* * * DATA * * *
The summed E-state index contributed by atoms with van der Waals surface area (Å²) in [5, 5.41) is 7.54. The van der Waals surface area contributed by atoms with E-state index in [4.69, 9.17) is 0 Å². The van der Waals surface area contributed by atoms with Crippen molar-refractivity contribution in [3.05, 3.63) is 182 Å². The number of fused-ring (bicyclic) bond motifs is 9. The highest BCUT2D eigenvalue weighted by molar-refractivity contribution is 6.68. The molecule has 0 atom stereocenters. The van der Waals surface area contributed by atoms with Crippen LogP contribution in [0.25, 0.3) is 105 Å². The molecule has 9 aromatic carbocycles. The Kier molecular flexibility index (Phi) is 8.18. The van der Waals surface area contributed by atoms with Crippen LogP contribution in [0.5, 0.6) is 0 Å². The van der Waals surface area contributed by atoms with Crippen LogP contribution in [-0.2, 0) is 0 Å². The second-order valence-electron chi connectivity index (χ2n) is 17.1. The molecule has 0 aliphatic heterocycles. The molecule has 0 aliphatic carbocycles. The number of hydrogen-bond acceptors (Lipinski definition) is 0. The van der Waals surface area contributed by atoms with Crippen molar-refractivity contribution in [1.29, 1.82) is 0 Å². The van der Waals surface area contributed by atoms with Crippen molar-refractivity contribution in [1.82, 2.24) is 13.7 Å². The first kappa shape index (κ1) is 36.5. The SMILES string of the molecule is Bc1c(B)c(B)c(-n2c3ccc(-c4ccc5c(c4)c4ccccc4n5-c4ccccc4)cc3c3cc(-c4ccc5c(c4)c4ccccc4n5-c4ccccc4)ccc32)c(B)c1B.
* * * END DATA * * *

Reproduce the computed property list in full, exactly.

The summed E-state index contributed by atoms with van der Waals surface area (Å²) in [5, 5.41) is 7.54. The van der Waals surface area contributed by atoms with E-state index in [4.69, 9.17) is 0 Å². The van der Waals surface area contributed by atoms with Crippen molar-refractivity contribution in [3.05, 3.63) is 182 Å². The number of fused-ring (bicyclic) bond motifs is 9. The highest BCUT2D eigenvalue weighted by molar-refractivity contribution is 6.68. The molecule has 0 atom stereocenters. The van der Waals surface area contributed by atoms with Crippen LogP contribution in [0.25, 0.3) is 105 Å². The molecule has 9 aromatic carbocycles. The Kier molecular flexibility index (Phi) is 8.18. The van der Waals surface area contributed by atoms with Crippen LogP contribution in [0.5, 0.6) is 0 Å². The van der Waals surface area contributed by atoms with Crippen LogP contribution in [-0.2, 0) is 0 Å². The second-order valence-electron chi connectivity index (χ2n) is 17.1. The molecule has 0 aliphatic heterocycles. The molecule has 0 aliphatic carbocycles. The number of hydrogen-bond acceptors (Lipinski definition) is 0. The van der Waals surface area contributed by atoms with Crippen molar-refractivity contribution in [1.29, 1.82) is 0 Å². The van der Waals surface area contributed by atoms with Crippen molar-refractivity contribution in [1.82, 2.24) is 13.7 Å². The first kappa shape index (κ1) is 36.5. The SMILES string of the molecule is Bc1c(B)c(B)c(-n2c3ccc(-c4ccc5c(c4)c4ccccc4n5-c4ccccc4)cc3c3cc(-c4ccc5c(c4)c4ccccc4n5-c4ccccc4)ccc32)c(B)c1B.